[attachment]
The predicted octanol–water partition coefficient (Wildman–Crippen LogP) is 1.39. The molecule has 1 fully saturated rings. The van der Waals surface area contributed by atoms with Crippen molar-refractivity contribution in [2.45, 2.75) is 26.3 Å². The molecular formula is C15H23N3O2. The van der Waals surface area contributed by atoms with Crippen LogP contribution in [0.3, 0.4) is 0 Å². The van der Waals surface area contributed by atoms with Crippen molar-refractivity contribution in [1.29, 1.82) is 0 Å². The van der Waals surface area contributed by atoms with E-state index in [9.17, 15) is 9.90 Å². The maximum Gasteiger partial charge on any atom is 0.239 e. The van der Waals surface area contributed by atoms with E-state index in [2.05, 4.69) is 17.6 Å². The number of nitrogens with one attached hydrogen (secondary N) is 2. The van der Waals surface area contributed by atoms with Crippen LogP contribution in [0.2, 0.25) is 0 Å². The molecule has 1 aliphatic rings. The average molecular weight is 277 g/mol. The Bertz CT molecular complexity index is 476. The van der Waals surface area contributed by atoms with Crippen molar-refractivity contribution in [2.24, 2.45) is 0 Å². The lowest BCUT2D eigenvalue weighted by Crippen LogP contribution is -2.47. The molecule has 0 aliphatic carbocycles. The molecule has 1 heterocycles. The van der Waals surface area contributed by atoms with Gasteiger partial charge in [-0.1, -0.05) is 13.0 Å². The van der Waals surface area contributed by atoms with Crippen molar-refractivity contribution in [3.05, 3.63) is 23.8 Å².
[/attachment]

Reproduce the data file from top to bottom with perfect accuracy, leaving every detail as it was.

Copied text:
The predicted octanol–water partition coefficient (Wildman–Crippen LogP) is 1.39. The molecule has 1 fully saturated rings. The van der Waals surface area contributed by atoms with Crippen molar-refractivity contribution in [2.45, 2.75) is 26.3 Å². The molecular formula is C15H23N3O2. The van der Waals surface area contributed by atoms with Crippen LogP contribution in [0.3, 0.4) is 0 Å². The van der Waals surface area contributed by atoms with Crippen molar-refractivity contribution in [1.29, 1.82) is 0 Å². The van der Waals surface area contributed by atoms with E-state index in [9.17, 15) is 9.90 Å². The maximum Gasteiger partial charge on any atom is 0.239 e. The van der Waals surface area contributed by atoms with E-state index in [2.05, 4.69) is 17.6 Å². The number of nitrogens with one attached hydrogen (secondary N) is 2. The van der Waals surface area contributed by atoms with Crippen LogP contribution in [0.2, 0.25) is 0 Å². The molecule has 1 aliphatic rings. The average molecular weight is 277 g/mol. The Bertz CT molecular complexity index is 476. The van der Waals surface area contributed by atoms with Crippen molar-refractivity contribution in [2.24, 2.45) is 0 Å². The lowest BCUT2D eigenvalue weighted by Crippen LogP contribution is -2.47. The molecule has 0 aliphatic carbocycles. The molecule has 1 heterocycles. The van der Waals surface area contributed by atoms with Gasteiger partial charge in [-0.1, -0.05) is 13.0 Å². The van der Waals surface area contributed by atoms with Crippen molar-refractivity contribution in [3.05, 3.63) is 23.8 Å².